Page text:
Throwback Thursday: Turn! Turn! Turn! Roger McGuinn and Jesus

Welcome to this week’s “Throwback Thursday” installment. Today, we’re going to revisit a post that was originally published back on January 24, 2016 and has been revised.

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As a young teen, I became a huge fan of the rock group, Crosby, Stills, and Nash (and sometimes Young). I was such a dedicated admirer that I even began exploring the back-catalogs of the members’ previous bands, including David Crosby’s stint with the Byrds. I eventually became a bigger fan of the Byrds than CS&N.

The Byrds came together in 1964 with Jim McGuinn on lead guitar and vocals, Gene Clark on vocals, David Crosby on rhythm guitar and vocals, Chris Hillman on bass, and Michael Clarke on drums. They were all folk musicians who had seen the writing on the wall with the rising tide of Beatlemania and attempted to make the switch to rock ‘n’ roll. Their resulting sound, with the instantly-identifiable, jingle-jangle of McGuinn’s Rickenbacker twelve-string electric guitar and Crosby’s high vocal harmonies, was a unique blend of folk and rock; a synthesis of Bob Dylan and John Lennon.

The Byrds’ first two albums were wildly successful and influential, but the band’s popularity gradually waned as rock music began drifting toward a “heavier” sound. Over the years, band members came and went and by 1968, McGuinn (pronounced mik-gwin) remained as the only founding member. But McGuinn and his hired hands continued to release albums and tour as the Byrds until 1973 when he disbanded the group to begin his solo career.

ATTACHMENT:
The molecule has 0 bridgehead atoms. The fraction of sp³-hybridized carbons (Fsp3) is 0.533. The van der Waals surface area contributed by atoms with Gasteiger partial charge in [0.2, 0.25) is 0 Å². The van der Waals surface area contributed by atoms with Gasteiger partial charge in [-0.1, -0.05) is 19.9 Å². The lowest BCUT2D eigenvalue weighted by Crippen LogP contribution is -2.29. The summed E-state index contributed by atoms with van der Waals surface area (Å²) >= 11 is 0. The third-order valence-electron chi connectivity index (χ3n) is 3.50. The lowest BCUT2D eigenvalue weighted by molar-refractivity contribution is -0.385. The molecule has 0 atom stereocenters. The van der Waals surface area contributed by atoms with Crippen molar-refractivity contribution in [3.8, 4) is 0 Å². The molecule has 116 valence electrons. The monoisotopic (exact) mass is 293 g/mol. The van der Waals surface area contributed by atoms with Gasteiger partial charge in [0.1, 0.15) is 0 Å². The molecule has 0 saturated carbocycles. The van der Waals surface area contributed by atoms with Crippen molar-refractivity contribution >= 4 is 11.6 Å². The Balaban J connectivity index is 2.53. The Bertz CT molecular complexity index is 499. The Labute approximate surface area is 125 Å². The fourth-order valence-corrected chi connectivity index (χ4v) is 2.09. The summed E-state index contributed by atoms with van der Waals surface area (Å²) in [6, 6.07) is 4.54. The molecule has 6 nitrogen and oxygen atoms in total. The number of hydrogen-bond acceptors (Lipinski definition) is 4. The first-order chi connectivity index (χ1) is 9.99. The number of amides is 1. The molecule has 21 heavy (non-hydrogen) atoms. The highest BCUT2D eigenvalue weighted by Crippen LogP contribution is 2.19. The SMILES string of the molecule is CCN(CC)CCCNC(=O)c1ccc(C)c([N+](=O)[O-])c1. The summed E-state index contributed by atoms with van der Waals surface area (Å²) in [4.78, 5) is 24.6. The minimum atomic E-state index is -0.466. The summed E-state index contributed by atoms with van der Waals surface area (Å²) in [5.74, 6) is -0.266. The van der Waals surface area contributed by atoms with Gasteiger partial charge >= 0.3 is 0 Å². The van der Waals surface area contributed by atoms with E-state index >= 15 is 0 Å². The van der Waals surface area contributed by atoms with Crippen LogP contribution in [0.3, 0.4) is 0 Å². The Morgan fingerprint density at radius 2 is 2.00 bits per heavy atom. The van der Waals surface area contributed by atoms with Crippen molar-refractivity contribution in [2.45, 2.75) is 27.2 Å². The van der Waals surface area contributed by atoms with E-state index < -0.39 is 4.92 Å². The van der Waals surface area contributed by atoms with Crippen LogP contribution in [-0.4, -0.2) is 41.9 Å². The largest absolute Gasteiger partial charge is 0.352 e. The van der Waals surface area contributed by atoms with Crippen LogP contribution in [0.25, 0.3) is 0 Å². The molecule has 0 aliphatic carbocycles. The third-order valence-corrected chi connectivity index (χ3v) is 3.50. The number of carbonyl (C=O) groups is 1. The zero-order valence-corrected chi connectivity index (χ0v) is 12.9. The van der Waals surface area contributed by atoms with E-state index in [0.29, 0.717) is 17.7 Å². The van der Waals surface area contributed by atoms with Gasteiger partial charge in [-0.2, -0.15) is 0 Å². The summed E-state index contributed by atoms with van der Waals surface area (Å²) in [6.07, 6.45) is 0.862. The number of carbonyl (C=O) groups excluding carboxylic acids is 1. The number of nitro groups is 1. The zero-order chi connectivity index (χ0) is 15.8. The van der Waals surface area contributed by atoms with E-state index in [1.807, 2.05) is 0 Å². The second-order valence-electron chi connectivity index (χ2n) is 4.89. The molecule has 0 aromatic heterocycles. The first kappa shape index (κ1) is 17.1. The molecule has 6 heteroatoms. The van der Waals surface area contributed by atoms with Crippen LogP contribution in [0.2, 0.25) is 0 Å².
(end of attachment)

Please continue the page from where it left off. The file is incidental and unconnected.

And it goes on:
At the peak of the Byrd’s popularity, McGuinn, a former Roman Catholic, began dabbling in Subud, a form of Eastern religiosity, and subsequently changed his first name from Jim to Roger in 1967 as part of his initiation. The Byrds’ recorded repertoire included a large number of songs with a spiritual theme, which no doubt reflected McGuinn’s restless spiritual search: Turn! Turn! Turn!, 5D, I Am A Pilgrim, The Christian Life, Oil in My Lamp, Jesus Is Just Alright, Glory Glory, and Farther Along.

Drugs were a staple of the rock ‘n’ roll lifestyle and McGuinn was a regular imbiber. By 1977, heavy drug use had brought McGuinn to the lowest point in his life. Elvis Presley’s drug-induced death in August of that year was a wake up call. McGuinn thought to himself, “That could have easily been me.” The Holy Spirit was working in McGuinn’s life and after talking with some Christian friends, he accepted Jesus Christ as his Savior.

Being a huge Byrds fan at the time (and currently still), I thought McGuinn’s acceptance of Christ and becoming one of those “born-agains” was some very strange and disappointing stuff. Little did I know that the Holy Spirit was using McGuinn’s conversion, along with many other people and things, to also prod me along. I accepted Jesus Christ as my Savior six years later in 1983.

McGuinn’s witness continued to affect my life. Five years ago (2015), I was reading an online article in which Roger described how he and his wife had a daily devotion time together, during which they read a Psalm, a Proverb, and a chapter from the Old and New Testaments and prayed. My wife and I had never had a daily devotion time together. I suggested it to my wife and she gladly agreed and it’s been a huge blessing in our lives ever since!